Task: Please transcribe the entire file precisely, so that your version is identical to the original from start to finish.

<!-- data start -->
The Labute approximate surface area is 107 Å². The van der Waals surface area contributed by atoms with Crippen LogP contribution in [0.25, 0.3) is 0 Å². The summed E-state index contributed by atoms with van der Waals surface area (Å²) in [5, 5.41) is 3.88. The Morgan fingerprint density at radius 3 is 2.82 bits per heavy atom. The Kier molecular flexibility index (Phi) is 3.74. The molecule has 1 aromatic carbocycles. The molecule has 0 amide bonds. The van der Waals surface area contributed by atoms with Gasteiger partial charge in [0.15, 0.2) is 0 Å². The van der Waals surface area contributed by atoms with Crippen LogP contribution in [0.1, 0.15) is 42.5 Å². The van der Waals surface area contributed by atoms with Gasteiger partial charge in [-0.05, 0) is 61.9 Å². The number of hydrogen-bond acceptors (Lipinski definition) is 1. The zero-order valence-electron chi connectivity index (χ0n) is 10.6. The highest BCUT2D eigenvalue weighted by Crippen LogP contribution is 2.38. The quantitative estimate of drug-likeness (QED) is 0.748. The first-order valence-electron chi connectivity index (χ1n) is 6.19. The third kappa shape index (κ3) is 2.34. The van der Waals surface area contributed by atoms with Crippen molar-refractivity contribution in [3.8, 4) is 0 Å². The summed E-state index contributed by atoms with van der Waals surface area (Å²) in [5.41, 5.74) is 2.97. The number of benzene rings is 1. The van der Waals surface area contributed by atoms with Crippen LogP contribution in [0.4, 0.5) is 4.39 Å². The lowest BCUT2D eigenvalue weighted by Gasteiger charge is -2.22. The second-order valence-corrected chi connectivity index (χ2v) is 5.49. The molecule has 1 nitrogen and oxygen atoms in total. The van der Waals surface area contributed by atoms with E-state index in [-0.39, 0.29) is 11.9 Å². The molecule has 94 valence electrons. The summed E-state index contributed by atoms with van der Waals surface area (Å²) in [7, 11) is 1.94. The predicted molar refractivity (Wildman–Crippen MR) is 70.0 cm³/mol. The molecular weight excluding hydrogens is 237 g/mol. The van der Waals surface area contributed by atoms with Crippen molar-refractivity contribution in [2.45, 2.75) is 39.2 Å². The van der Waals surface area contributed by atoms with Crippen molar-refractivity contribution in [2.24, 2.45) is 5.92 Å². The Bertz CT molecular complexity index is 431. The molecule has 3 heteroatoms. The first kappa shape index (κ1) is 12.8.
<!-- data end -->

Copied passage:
The Labute approximate surface area is 107 Å². The van der Waals surface area contributed by atoms with Crippen LogP contribution in [0.25, 0.3) is 0 Å². The summed E-state index contributed by atoms with van der Waals surface area (Å²) in [5, 5.41) is 3.88. The Morgan fingerprint density at radius 3 is 2.82 bits per heavy atom. The Kier molecular flexibility index (Phi) is 3.74. The molecule has 1 aromatic carbocycles. The molecule has 0 amide bonds. The van der Waals surface area contributed by atoms with Gasteiger partial charge in [0.15, 0.2) is 0 Å². The van der Waals surface area contributed by atoms with Crippen LogP contribution in [0.1, 0.15) is 42.5 Å². The van der Waals surface area contributed by atoms with Gasteiger partial charge in [-0.05, 0) is 61.9 Å². The number of hydrogen-bond acceptors (Lipinski definition) is 1. The zero-order valence-electron chi connectivity index (χ0n) is 10.6. The highest BCUT2D eigenvalue weighted by Crippen LogP contribution is 2.38. The quantitative estimate of drug-likeness (QED) is 0.748. The first-order valence-electron chi connectivity index (χ1n) is 6.19. The third kappa shape index (κ3) is 2.34. The van der Waals surface area contributed by atoms with Crippen molar-refractivity contribution in [3.8, 4) is 0 Å². The summed E-state index contributed by atoms with van der Waals surface area (Å²) in [5.41, 5.74) is 2.97. The number of benzene rings is 1. The van der Waals surface area contributed by atoms with Crippen LogP contribution in [0.4, 0.5) is 4.39 Å². The lowest BCUT2D eigenvalue weighted by Gasteiger charge is -2.22. The second-order valence-corrected chi connectivity index (χ2v) is 5.49. The molecule has 1 nitrogen and oxygen atoms in total. The van der Waals surface area contributed by atoms with E-state index in [-0.39, 0.29) is 11.9 Å². The molecule has 94 valence electrons. The summed E-state index contributed by atoms with van der Waals surface area (Å²) in [7, 11) is 1.94. The predicted molar refractivity (Wildman–Crippen MR) is 70.0 cm³/mol. The molecular weight excluding hydrogens is 237 g/mol. The van der Waals surface area contributed by atoms with Crippen molar-refractivity contribution in [2.45, 2.75) is 39.2 Å². The van der Waals surface area contributed by atoms with Crippen molar-refractivity contribution in [2.24, 2.45) is 5.92 Å². The Bertz CT molecular complexity index is 431. The molecule has 3 heteroatoms. The first kappa shape index (κ1) is 12.8.